Rich Wainwright, Perth

"Great venue, great speakers - fantastic day!" 
Paul Kane, Perth

more here


EDU Melbourne

As a guest speaker at the Exposed Down Under conference held this year in Melbourne, I found lots of guys, largely wedding cinematographers keen for lighting tips.

There is intense interest in large-sensor video cameras and the quality of work on show was stunning.  Lemac Melbourne supplied the lighting kits for the day and are always ready to chip in, so thanks.
Thanks also to Abraham Joffe and Dave Cowling for inviting me to address the event.

Sydney seminar

Sydney DSLR video workshop

From co-presenter Nick Rains
Piet de Vries and I did our first Canon video workshop last Tuesday to a full room in the Sydney Masonic Conference Centre on Goulburn Street. We have already had some excellent feedback so it seems we delivered the goods. It's always tricky to know at which level to pitch these sorts of talks so Piet and I decided to assume everyone came from a stills background and set our level accordingly.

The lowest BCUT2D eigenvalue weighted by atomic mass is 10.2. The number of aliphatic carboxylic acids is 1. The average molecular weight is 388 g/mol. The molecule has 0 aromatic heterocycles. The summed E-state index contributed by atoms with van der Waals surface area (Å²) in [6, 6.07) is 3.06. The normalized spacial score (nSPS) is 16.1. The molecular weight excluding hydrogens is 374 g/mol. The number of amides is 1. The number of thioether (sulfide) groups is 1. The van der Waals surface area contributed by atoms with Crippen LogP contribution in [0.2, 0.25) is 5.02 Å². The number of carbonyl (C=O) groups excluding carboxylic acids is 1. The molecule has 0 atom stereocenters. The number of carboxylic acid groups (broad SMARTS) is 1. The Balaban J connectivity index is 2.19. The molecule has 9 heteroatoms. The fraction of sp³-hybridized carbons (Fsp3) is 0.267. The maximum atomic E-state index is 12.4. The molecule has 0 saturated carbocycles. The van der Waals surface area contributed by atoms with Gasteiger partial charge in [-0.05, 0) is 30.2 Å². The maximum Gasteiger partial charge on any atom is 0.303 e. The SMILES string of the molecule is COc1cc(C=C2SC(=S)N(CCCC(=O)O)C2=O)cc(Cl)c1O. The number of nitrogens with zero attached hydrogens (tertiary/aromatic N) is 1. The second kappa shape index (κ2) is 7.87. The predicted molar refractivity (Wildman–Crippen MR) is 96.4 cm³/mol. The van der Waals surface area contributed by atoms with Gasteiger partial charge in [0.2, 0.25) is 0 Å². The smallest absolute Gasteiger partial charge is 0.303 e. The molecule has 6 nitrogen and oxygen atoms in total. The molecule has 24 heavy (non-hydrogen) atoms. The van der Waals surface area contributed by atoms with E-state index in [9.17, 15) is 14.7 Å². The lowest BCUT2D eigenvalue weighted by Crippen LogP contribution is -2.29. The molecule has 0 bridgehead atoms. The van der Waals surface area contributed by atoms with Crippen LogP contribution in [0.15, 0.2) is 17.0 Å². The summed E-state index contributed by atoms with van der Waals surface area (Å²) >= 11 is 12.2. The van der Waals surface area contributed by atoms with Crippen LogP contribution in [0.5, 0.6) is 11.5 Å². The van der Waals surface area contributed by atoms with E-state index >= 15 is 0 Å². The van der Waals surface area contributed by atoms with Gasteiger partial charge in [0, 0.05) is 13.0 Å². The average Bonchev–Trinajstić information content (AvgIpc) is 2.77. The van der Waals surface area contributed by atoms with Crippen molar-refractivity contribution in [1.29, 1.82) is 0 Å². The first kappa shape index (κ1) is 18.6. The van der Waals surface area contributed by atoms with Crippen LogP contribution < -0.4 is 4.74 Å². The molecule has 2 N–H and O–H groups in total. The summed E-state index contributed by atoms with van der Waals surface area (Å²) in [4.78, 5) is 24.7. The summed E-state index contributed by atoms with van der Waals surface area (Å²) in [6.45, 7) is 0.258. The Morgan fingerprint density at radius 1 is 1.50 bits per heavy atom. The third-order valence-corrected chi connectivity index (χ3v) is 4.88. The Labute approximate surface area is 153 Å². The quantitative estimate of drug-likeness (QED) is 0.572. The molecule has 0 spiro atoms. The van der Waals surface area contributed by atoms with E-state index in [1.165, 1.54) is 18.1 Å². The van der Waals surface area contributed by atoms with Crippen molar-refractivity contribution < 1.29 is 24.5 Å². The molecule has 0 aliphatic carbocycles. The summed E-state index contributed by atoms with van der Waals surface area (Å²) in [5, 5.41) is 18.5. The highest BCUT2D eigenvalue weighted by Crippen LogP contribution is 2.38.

I covered the technical stuff (as is my usual style!) and Piet explained the very different thought processes necessary to shoot compelling video - and showed a video of a wedding shot by a collegue that blew everyone away with it's sophisticated editing and shooting style. It was both intimidating and inspiring at the same time.

We still have places for the other four venues, coming up next week and the week after, if you want to find out more about shooting video with your DSLR.